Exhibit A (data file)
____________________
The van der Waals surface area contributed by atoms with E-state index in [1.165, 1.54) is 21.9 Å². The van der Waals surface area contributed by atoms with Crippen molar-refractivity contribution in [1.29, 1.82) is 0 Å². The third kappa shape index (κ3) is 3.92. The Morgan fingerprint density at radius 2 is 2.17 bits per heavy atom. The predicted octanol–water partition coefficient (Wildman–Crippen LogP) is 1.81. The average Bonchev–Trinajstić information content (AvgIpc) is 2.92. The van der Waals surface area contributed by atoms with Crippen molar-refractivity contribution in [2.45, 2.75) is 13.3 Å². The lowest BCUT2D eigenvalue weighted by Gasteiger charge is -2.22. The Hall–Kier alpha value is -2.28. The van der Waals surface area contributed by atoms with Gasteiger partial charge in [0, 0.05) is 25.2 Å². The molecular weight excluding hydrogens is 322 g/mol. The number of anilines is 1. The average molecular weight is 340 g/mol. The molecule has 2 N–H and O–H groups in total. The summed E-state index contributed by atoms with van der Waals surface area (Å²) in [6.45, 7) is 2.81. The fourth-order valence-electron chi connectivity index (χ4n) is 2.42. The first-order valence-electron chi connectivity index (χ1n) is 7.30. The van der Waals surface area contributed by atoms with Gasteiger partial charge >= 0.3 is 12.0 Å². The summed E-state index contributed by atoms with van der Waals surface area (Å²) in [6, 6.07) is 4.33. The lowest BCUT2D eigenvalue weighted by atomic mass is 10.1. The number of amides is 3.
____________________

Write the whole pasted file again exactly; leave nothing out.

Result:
The van der Waals surface area contributed by atoms with E-state index in [1.165, 1.54) is 21.9 Å². The van der Waals surface area contributed by atoms with Crippen molar-refractivity contribution in [1.29, 1.82) is 0 Å². The third kappa shape index (κ3) is 3.92. The Morgan fingerprint density at radius 2 is 2.17 bits per heavy atom. The predicted octanol–water partition coefficient (Wildman–Crippen LogP) is 1.81. The average Bonchev–Trinajstić information content (AvgIpc) is 2.92. The van der Waals surface area contributed by atoms with Crippen molar-refractivity contribution in [2.45, 2.75) is 13.3 Å². The lowest BCUT2D eigenvalue weighted by Gasteiger charge is -2.22. The Hall–Kier alpha value is -2.28. The van der Waals surface area contributed by atoms with Gasteiger partial charge in [0, 0.05) is 25.2 Å². The molecular weight excluding hydrogens is 322 g/mol. The number of anilines is 1. The average molecular weight is 340 g/mol. The molecule has 2 N–H and O–H groups in total. The summed E-state index contributed by atoms with van der Waals surface area (Å²) in [6.45, 7) is 2.81. The fourth-order valence-electron chi connectivity index (χ4n) is 2.42. The first-order valence-electron chi connectivity index (χ1n) is 7.30. The van der Waals surface area contributed by atoms with Gasteiger partial charge >= 0.3 is 12.0 Å². The summed E-state index contributed by atoms with van der Waals surface area (Å²) in [6, 6.07) is 4.33. The lowest BCUT2D eigenvalue weighted by atomic mass is 10.1. The number of amides is 3.